"Allegheny County has been a model agency at a national level," Hoover says. "But we realized that while we might be keeping our young people safe ... our young adults were leaving and having the door slammed on them."
The county wasn't alone in its lack of attention. Jeffrey Shook, an assistant professor in the University of Pittsburgh's School of Social Work, says there hasn't been much research done on this population of vulnerable youth.
"My sense is that for a long time, this was a population that was kind of ignored," he says. "There's some people who have been doing this for a while, but I think that [now] there's more people coming and looking at it."
Shook is a co-principal investigator on a new study that is looking at the experiences of youth ages 16-18 transitioning out of the child-welfare system in Allegheny County. He says there are various theories about why some people who age out of the system do better than others: Some research, for example, suggests that kids who stay in the system longer do better once they leave. But the root explanation "hasn't been empirically determined yet."
"A key question becomes, how can you structure the system to provide the support that is necessary while at the same time providing the independence that kids at that [late-teen] age need?" Shook asks.
But more services usually means more money, and often the providers simply "don't have the resources," Shook says. "You're dealing with a child-welfare system that's overtaxed [and] it's doing a job that's sort of impossible to do."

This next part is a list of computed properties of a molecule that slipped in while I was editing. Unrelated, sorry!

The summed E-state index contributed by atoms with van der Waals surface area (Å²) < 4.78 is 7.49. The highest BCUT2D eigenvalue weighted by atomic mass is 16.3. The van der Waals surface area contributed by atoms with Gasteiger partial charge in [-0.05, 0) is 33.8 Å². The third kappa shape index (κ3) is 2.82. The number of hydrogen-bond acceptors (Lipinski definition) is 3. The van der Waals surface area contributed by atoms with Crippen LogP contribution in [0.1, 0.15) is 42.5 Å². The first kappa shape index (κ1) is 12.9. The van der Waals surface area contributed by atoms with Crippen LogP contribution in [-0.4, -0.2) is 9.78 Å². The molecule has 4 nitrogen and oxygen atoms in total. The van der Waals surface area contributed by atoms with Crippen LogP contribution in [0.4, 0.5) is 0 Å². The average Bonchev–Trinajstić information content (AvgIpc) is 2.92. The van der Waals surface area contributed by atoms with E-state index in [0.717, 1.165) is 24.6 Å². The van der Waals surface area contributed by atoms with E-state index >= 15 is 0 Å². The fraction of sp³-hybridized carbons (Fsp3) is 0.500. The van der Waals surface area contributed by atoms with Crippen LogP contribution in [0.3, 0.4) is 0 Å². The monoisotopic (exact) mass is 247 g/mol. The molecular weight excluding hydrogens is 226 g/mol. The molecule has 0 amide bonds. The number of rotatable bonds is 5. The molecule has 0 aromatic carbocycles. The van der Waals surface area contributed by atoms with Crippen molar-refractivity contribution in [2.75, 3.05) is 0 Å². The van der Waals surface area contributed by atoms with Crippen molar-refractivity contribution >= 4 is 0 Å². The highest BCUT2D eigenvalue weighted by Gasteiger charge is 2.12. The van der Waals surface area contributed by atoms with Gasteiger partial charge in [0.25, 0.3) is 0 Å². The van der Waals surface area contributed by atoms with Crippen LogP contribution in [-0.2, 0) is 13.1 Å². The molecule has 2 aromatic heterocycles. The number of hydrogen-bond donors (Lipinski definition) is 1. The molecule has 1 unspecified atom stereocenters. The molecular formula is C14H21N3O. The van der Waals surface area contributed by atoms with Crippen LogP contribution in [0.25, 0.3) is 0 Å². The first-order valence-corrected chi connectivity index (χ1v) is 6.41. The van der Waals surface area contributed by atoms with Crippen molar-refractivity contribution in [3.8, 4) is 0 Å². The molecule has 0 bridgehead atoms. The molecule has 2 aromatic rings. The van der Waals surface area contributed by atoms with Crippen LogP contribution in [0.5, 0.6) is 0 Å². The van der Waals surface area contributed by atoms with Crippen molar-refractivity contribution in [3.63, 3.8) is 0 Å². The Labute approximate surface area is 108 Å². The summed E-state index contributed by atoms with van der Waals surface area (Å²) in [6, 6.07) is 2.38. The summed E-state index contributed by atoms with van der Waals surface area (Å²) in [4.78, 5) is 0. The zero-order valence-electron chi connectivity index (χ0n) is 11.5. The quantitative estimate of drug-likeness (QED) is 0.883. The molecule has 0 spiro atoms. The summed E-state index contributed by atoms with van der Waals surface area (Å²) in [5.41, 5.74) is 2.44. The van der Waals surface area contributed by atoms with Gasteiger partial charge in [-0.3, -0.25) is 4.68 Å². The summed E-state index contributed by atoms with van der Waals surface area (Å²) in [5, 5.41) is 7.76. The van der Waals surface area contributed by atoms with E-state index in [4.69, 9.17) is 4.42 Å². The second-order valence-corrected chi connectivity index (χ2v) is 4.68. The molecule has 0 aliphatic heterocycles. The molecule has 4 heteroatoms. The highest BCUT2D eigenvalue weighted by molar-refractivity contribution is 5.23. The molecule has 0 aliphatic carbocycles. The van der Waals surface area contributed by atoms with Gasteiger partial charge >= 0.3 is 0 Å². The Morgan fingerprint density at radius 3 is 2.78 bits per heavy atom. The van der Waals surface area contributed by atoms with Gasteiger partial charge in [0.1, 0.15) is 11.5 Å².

Still, Powell argues that investing on the front end – when the youth are trying to become productive members of society – is better than the alternative.
"I believe that if you don't pay in the beginning, you'll pay in the end," Powell says. The choice, she says, is between leading these young adults to colleges or sending them to jails and mental wards.
Tyler has already had a taste of the other side, at times questioning her ability just to stay sane. "Once your mind tells you that things are always going to be this way, and it's never going to change, I think that's when people start to really lose control," she says.
But now she's committed to having more than was given to her. And her path through the system taught her one lesson, at least, that she wouldn't have gotten elsewhere.
"Because of placement and that whole situation, I always felt defensive; people are looking at me like a charity case and people are looking at me like the little black girl lost," she says. "I figure if I could just show people that I am somebody, then I am somebody."